Early Childhood Education
Association for Constructivist Teaching (ACT)
The Association for Constructivist Teaching (ACT) is a professional educational organization dedicated to fostering teacher development based on constructivist learning theory.
Constructivism is a theory about knowledge and learning, describing both what knowledge is, and how it evolves. Initially based on the work of Jean Piaget and Lev Vygotsky in cognitive psychology, it was extended to the fields of philosophy and education by von Glasersfeld, Duckworth, Forman, Kamii, and Fosnot (among many others). It currently draws further support from complexity theories in science, that is, physics and biology (Prigogine, Maturana, Varela, and Kauffman). The theory describes knowledge not as truths to be transmitted or discovered, but as emergent, developmental, nonobjective, viable constructed explanations as humans engage in meaning-making in cultural and social communities of discourse. Learning from this perspective is viewed as a self-regulatory, organizing, evolutionary process by humans in dynamic “far-from-equilibrium” states as they struggle with the conflict between existing personal models of the world and discrepant new insights. As humans act on and attempt to interpret their surround (assimilation), they construct new representations and models of reality (accommodation) with culturally developed tools and symbols, and further negotiate such meaning through cooperative social activity, discourse, and debate in communities of practice. Although constructivism is not a theory of teaching, it suggests taking a radically different approach to instruction from that used historically in most schools. Teachers who base their practice on constructivism reject the notions that meaning can be passed on to learners via symbols and transmission, that learners can incorporate exact copies of teachers’ understanding for their own use, that whole concepts can be broken into discrete subskills, and that concepts can be taught out of context. In contrast, a constructivist view of learning suggests a developmentally appropriate, student-centered, active workshop approach to teaching that gives learners the opportunity for concrete, contextually meaningful experience through which they can search for patterns, raise questions, and model, interpret, and defend their strategies and ideas. The classroom in this model is seen almost as a mini society, a community of learners engaged in activity, discourse, interpretation, justification, and reflection. The traditional hierarchy of teacher as the autocratic knower, and learner as the unknowing, controlled subject studying and practicing what the teacher knows, dissipates as teachers assume more of a facilitator’s role and learners take on more ownership of the ideas. Autonomy, mutual reciprocity of social relations, and empowerment become the goals.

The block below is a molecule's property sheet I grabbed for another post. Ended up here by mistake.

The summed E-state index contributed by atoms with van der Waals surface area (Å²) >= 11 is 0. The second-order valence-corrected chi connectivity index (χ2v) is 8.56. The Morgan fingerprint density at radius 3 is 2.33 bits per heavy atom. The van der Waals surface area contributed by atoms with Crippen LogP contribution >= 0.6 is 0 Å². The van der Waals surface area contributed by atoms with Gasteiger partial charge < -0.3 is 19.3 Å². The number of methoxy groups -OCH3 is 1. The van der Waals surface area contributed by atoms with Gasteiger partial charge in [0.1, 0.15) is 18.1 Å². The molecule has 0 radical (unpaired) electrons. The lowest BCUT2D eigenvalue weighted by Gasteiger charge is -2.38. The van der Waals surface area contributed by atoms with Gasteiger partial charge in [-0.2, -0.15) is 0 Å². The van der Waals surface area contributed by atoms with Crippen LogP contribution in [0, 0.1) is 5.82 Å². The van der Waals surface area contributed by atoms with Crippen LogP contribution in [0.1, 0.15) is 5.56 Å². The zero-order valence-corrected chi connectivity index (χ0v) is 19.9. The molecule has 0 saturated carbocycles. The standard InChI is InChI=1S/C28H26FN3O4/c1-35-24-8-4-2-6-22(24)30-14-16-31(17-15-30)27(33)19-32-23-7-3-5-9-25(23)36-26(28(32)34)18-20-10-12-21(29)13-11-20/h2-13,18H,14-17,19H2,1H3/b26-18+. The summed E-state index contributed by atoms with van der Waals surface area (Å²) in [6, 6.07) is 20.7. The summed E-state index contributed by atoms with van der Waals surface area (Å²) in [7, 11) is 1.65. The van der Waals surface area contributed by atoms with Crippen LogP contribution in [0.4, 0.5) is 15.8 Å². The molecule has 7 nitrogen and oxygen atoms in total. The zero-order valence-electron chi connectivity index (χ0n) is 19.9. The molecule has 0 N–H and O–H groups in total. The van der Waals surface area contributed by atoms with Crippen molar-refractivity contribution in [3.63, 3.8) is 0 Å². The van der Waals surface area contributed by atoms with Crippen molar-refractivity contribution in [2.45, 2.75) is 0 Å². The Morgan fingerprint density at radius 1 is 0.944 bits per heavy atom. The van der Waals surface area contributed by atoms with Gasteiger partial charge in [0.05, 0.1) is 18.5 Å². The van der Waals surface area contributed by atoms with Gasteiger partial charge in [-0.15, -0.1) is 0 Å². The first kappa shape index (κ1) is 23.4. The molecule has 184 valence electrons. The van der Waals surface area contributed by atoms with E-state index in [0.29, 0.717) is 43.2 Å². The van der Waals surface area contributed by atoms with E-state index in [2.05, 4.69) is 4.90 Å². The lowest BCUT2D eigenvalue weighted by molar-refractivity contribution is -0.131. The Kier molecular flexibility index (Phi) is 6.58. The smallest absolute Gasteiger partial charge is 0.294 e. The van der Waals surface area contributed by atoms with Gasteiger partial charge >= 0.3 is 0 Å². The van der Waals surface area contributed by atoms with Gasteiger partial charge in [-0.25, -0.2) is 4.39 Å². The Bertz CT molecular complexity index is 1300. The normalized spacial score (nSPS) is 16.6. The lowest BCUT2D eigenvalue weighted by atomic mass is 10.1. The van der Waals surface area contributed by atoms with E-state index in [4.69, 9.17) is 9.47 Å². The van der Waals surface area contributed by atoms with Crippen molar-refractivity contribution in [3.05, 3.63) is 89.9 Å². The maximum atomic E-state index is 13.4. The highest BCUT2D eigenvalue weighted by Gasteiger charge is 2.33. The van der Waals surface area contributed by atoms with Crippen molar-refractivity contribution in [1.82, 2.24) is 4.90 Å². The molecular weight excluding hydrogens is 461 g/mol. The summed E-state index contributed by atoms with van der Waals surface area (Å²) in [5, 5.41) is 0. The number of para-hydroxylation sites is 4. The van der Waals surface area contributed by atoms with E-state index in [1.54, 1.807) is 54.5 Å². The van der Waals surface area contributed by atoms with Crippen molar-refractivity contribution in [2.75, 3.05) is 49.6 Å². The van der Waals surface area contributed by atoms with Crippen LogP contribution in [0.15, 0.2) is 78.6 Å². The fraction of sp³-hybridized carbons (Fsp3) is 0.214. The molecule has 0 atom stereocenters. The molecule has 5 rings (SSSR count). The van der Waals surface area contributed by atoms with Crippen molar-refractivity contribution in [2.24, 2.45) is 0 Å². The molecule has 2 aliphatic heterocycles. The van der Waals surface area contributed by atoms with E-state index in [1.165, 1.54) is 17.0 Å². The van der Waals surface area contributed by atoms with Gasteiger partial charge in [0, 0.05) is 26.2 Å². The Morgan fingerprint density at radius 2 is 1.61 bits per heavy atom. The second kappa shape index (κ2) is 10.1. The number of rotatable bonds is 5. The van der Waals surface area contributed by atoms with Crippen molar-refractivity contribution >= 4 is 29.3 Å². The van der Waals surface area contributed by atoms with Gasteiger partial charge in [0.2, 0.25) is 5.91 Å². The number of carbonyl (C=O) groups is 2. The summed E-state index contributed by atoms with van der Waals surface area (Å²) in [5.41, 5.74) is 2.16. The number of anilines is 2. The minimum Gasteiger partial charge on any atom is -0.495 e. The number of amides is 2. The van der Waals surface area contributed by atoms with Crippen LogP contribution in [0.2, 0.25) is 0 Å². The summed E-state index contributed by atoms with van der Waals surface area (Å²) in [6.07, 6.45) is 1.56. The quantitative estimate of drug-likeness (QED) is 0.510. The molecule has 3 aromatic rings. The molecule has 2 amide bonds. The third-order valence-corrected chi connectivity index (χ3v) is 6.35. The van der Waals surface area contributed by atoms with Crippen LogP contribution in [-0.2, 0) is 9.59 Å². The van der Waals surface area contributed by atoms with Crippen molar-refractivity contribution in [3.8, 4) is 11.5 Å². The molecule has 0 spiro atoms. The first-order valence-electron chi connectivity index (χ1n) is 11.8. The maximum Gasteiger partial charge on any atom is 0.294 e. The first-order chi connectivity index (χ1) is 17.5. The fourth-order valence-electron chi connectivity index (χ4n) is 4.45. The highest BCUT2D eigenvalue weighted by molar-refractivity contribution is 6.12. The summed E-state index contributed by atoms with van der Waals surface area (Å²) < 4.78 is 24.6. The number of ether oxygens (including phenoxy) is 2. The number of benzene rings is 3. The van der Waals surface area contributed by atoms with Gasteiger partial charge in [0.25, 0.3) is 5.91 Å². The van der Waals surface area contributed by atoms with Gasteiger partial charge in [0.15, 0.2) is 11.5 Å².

The ACT was the natural evolution of the Annual New England Piaget Conference, a small annual conference for teachers held every fall at the Park School in Norwalk, Connecticut. The school was established and directed by Rose Park, an educator interested in applications of Piagetian theory to educational practice. In the late 1980s, the Association for Constructivist Teaching incorporated as a nonprofit and Catherine Fosnot was elected as the first president. Some of the early board members were Barry Wadsworth, George Forman, Lloyd Jaeger, and Calvert Schlick. Annual conferences were held around the New England area. Since 1990, the organization has had more of a national presence, and the annual conferences are rotated around the country.
The mission of ACT is to enhance the growth of all educators and students through identification and dissemination of effective constructivist practices in both the professional cultures of teachers and the learning environments of their students. ACT membership is open to anyone interested in the field of education. Current ACT members are practicing classroom teachers, school administrators, supervisors, consultants, college and university personnel, students, parents, and retired educators. Membership continues to flourish with recent members joining from as far away as Japan and Mexico. The meeting format of the annual conference is usually one that includes two keynote speakers and several sessions of concurrent hour-and-a-half workshops over a two- or three-day period. Presentations include research, curriculum ideas, panel discussions, hands-on workshops, all focused on applying constructivist theory about learning to classroom practice at many levels of education.
In addition to the annual conference, the organization publishes a scholarly journal, The Constructivist (now available online), distributes CDs of keynote conference speakers, sponsors an online discussion group, compiles a list of constructivist schools and teacher-education programs. Conference and membership information, ACT board contacts, and news are available on the ACT website athttp://www.odu.edu/act.
Catherine Twomey Fosnot and Alice Wakefield